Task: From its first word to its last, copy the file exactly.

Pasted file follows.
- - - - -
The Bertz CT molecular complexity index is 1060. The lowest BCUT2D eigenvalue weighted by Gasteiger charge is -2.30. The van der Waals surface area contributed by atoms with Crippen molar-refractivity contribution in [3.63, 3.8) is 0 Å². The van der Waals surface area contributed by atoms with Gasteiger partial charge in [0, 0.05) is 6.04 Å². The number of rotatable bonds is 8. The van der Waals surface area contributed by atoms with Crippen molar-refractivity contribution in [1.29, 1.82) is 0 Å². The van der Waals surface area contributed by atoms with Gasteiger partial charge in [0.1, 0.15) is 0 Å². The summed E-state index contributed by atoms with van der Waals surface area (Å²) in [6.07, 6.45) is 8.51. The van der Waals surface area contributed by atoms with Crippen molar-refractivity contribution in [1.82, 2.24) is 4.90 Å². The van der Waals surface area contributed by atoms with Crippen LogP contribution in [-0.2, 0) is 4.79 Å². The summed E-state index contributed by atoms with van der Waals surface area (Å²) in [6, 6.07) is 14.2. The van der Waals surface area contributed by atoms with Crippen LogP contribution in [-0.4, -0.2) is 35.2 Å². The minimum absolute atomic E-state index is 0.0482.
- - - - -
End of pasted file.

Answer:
The Bertz CT molecular complexity index is 1060. The lowest BCUT2D eigenvalue weighted by Gasteiger charge is -2.30. The van der Waals surface area contributed by atoms with Crippen molar-refractivity contribution in [3.63, 3.8) is 0 Å². The van der Waals surface area contributed by atoms with Gasteiger partial charge in [0, 0.05) is 6.04 Å². The number of rotatable bonds is 8. The van der Waals surface area contributed by atoms with Crippen molar-refractivity contribution in [1.29, 1.82) is 0 Å². The van der Waals surface area contributed by atoms with Gasteiger partial charge in [0.1, 0.15) is 0 Å². The summed E-state index contributed by atoms with van der Waals surface area (Å²) in [6.07, 6.45) is 8.51. The van der Waals surface area contributed by atoms with Crippen molar-refractivity contribution in [1.82, 2.24) is 4.90 Å². The van der Waals surface area contributed by atoms with Crippen LogP contribution in [-0.2, 0) is 4.79 Å². The summed E-state index contributed by atoms with van der Waals surface area (Å²) in [6, 6.07) is 14.2. The van der Waals surface area contributed by atoms with Crippen LogP contribution in [-0.4, -0.2) is 35.2 Å². The minimum absolute atomic E-state index is 0.0482.